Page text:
On January 23, 2020, the Company completed a registered direct offering in which the Company sold to investors an aggregate of 7,620,000 shares of the Company’s common stock at $1.05 per share. The Company received net proceeds of approximately $7.2 million after commissions and expenses.

 

On February 19, 2020, the Company amended its Registration Statement on Form S-3 to increase the maximum offering size by approximately $3,000,000. On February 21, 2020, the Company completed a registered direct offering pursuant to the amended S-3 Registration Statement, in which the Company sold to investors an aggregate of 5,000,000 shares of the Company’s common stock at $3.50 per share. The Company received net proceeds of approximately $16.0 million after commissions and expenses. 

 

On December 24, 2020, the Company completed a registered direct offering in which the Company sold to an accredited investor 3,116,884 shares of the Company’s common stock at $3.85 per share. The Company received net proceeds of approximately $11.2 million after commissions and expenses.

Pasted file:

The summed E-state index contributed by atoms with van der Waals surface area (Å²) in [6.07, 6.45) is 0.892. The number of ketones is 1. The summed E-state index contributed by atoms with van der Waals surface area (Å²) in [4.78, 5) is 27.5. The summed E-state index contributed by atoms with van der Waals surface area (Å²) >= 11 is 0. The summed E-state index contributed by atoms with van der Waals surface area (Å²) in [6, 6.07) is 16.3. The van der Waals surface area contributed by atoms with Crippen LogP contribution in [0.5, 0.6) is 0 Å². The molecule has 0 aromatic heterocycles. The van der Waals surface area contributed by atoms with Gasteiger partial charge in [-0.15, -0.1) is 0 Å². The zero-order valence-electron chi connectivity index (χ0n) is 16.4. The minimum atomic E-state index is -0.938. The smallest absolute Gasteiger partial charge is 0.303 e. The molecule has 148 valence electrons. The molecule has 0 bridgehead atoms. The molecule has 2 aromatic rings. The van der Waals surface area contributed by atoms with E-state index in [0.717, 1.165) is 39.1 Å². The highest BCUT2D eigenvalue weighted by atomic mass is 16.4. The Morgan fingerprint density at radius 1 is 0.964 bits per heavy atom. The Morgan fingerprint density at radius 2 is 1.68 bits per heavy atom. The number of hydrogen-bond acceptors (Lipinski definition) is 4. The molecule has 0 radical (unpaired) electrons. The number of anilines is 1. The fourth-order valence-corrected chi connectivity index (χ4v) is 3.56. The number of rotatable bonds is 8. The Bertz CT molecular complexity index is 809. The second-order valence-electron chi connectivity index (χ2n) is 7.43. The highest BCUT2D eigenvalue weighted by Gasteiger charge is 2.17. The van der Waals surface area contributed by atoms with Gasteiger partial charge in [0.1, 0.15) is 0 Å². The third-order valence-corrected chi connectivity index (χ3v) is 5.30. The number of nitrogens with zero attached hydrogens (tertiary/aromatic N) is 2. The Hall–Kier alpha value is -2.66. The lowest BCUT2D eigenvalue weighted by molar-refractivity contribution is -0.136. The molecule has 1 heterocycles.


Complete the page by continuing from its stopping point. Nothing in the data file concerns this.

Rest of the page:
On February 10, 2021, the Company completed a registered direct offering in which the Company sold to investors an aggregate of 4,000,000 shares of the Company's common stock at $6.25 per share. The Company received net proceeds of approximately $23.2 million after commissions and expenses.

 

Stock Issuances

 

During the three months ended March 31, 2021, we issued (i) 4,000,000 shares of common stock in a registered direct offering for gross proceeds of $25,000,000, (ii) 192,139 shares of common stock upon the exercise of options for cash proceeds of $324,330, and (iii) 5,000 shares of common stock for services provided to us, valued at $20,650.